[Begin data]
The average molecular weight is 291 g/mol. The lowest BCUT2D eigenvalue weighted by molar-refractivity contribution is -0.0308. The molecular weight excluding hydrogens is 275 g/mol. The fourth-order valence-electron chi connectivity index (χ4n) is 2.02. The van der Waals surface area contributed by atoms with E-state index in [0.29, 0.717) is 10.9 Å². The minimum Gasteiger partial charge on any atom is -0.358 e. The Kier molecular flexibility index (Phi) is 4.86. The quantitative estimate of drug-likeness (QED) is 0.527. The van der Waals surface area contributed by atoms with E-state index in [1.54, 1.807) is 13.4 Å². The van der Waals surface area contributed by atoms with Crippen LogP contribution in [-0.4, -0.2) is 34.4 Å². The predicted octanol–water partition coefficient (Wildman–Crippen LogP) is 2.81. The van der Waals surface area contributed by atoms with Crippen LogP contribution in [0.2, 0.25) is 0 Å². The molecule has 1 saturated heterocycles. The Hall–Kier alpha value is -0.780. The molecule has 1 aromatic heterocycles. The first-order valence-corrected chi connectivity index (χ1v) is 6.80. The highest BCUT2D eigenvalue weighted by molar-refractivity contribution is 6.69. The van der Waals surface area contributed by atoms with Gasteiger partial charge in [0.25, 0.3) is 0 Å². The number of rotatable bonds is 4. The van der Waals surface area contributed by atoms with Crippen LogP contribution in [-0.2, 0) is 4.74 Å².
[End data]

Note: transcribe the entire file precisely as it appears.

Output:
The average molecular weight is 291 g/mol. The lowest BCUT2D eigenvalue weighted by molar-refractivity contribution is -0.0308. The molecular weight excluding hydrogens is 275 g/mol. The fourth-order valence-electron chi connectivity index (χ4n) is 2.02. The van der Waals surface area contributed by atoms with E-state index in [0.29, 0.717) is 10.9 Å². The minimum Gasteiger partial charge on any atom is -0.358 e. The Kier molecular flexibility index (Phi) is 4.86. The quantitative estimate of drug-likeness (QED) is 0.527. The van der Waals surface area contributed by atoms with E-state index in [1.54, 1.807) is 13.4 Å². The van der Waals surface area contributed by atoms with Crippen LogP contribution in [-0.4, -0.2) is 34.4 Å². The predicted octanol–water partition coefficient (Wildman–Crippen LogP) is 2.81. The van der Waals surface area contributed by atoms with Crippen LogP contribution in [0.2, 0.25) is 0 Å². The molecule has 1 saturated heterocycles. The Hall–Kier alpha value is -0.780. The molecule has 1 aromatic heterocycles. The first-order valence-corrected chi connectivity index (χ1v) is 6.80. The highest BCUT2D eigenvalue weighted by molar-refractivity contribution is 6.69. The van der Waals surface area contributed by atoms with Gasteiger partial charge in [0.25, 0.3) is 0 Å². The number of rotatable bonds is 4. The van der Waals surface area contributed by atoms with Crippen LogP contribution in [-0.2, 0) is 4.74 Å².